(ORDO NEWS) — No other sea creature is as terrifying – rightly so or not – as the great white shark.
With its sleek hunting body, sharp teeth, and (somewhat undeserved) reputation for feasting on human flesh, the great white shark (Carcharodon carcharias) is widely recognized as one of the ocean’s top predators. And this is true, but there is something even a big white is afraid of.
Since 2017, scientists have recorded that sharks have become extremely rare off the coast of South Africa, where they usually accumulate. Initially, human activities, such as overfishing, were blamed for the strange disappearance.
Now, a new study has detailed the true culprit: a pair of killer whales (Orcinus orca) prey on sharks and devour their tasty, nutritious, vitamin-rich livers.
Once upon a time, the fishing town of Gansbaai on the South African coast was a shark-watching mecca of sorts – it was so densely populated by predators that nearby Dyer Island is considered the great white shark capital of the world. However, over the past few years, the presence of sharks has begun to decrease.
In addition, since 2017, eight great white sharks have washed ashore in Gansbae, seven of them without a liver (and some without a heart) – a hallmark of killer whale attacks.
The wounds on these sharks are distinctive and were inflicted by the same pair of killer whales. It is likely, scientists say, that this pair is responsible for many other deaths of great white sharks that did not wash ashore.
We know from other research that the presence of killer whales can be quite adept at warding off great white sharks. One 2020 study found that great white sharks will invariably flee their preferred hunting waters off the coast of San Francisco if a killer whale appears in the area.
In a new study using data from long-term observation and tracking of tagged sharks, a team led by marine biologist Alison Towner at the Dyer Island Conservation Foundation found that killer whales are causing sharks to avoid their favorite places.
“Initially, after a killer whale attack in Gansbae, individual great white sharks did not appear for several weeks or months,” Towner explained.
“However, we seem to be seeing a large-scale avoidance strategy (rather than a small-scale one) that mirrors what we see in wild dogs in the Serengeti in Tanzania in response to increased lion presence. The more killer whales visit these areas, the longer white sharks stay away. “.
Over the course of five years, the team tracked 14 GPS-tagged sharks as they left an area where killer whales were present. Great white shark sightings have also declined, quite significantly, in several bays.
It is very important. Since the start of records in Gansbae, great white sharks have been recorded only twice for a week or more, in 2007 for one week and in 2017 for three weeks. The new absences, the researchers say, are unprecedented. Moreover, they change the ecosystem.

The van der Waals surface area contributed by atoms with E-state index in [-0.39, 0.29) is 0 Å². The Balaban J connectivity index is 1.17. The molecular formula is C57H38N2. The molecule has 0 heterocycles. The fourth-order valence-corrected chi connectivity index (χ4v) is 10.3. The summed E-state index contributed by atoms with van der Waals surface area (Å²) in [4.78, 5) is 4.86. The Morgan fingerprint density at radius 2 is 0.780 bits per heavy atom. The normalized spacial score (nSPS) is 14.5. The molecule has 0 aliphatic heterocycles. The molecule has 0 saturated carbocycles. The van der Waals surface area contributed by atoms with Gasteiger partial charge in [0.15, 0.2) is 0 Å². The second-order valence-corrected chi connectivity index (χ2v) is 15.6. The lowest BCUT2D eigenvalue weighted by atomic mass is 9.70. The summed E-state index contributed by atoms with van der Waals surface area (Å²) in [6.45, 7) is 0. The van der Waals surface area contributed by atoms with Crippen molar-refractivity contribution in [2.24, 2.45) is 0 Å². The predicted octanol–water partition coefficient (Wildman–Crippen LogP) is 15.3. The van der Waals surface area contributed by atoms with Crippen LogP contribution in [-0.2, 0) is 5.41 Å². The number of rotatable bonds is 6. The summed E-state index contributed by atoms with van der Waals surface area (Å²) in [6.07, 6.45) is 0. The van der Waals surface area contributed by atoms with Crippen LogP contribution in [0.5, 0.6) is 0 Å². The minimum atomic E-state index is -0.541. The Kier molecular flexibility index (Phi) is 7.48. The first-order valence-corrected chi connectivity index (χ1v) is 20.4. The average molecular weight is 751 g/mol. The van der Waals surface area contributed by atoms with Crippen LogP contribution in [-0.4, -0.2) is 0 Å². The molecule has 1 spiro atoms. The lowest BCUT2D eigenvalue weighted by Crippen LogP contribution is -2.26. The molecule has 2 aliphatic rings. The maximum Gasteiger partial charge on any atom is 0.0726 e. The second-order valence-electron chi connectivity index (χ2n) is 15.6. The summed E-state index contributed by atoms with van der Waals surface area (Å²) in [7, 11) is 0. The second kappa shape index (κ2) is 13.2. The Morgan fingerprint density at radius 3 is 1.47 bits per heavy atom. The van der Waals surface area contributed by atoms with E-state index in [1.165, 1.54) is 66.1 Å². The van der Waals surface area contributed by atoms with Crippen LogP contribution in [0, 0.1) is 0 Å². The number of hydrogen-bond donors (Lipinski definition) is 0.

In the absence of great white sharks, copper sharks (Carcharhinus brachyurus) come to the vacated ecological niche.
These sharks are preyed upon by great white sharks; when there are no white sharks, killer whales prey on copper sharks. And, remarkably, they do so with the skill of predators experienced in hunting large sharks, the researchers say.
“However, balance is critical in marine ecosystems, for example, if great white sharks do not limit the behavior of Cape seals, then seals may prey on endangered African penguins or compete for the small pelagic fish they feed on.
This is a top-down effect, but we also have bottom-up trophic pressure caused by the extensive removal of abalones, which are grazing kelp, through which all these species are connected,” Towner said.
“To put it simply, while it’s still a hypothesis, the ecosystem can only withstand that kind of pressure, and the impact of killer whales removing sharks is likely much wider.”
It is also worth considering the reasons killer whales may prey on sharks. Their livers are a rich food source, huge, plump, full of fats and oils, which sharks use to fuel their epic migratory journeys across the ocean.
But it’s unclear how killer whales figured this out, or why they might be looking to shark liver as their preferred food source.
Perhaps, scientists suggest in a yet-to-be-published paper, some killer whales are adapting to preying on sharks, perhaps in response to a decline in the numbers of their favorite prey. However, with great white shark populations declining around the world, additional pressure from an efficient predator is worrying.
“Orcas attack sexually mature great white sharks, which could have an additional impact on an already vulnerable shark population due to their slow growth and late maturation,” Towner said.
“Increasing vigilance through ‘citizen science’ (eg fishermen’s reports, cruise ships) as well as continued tracking research will help gather more information about how these predators may affect the long-term ecological balance in these challenging coastal seascapes.”
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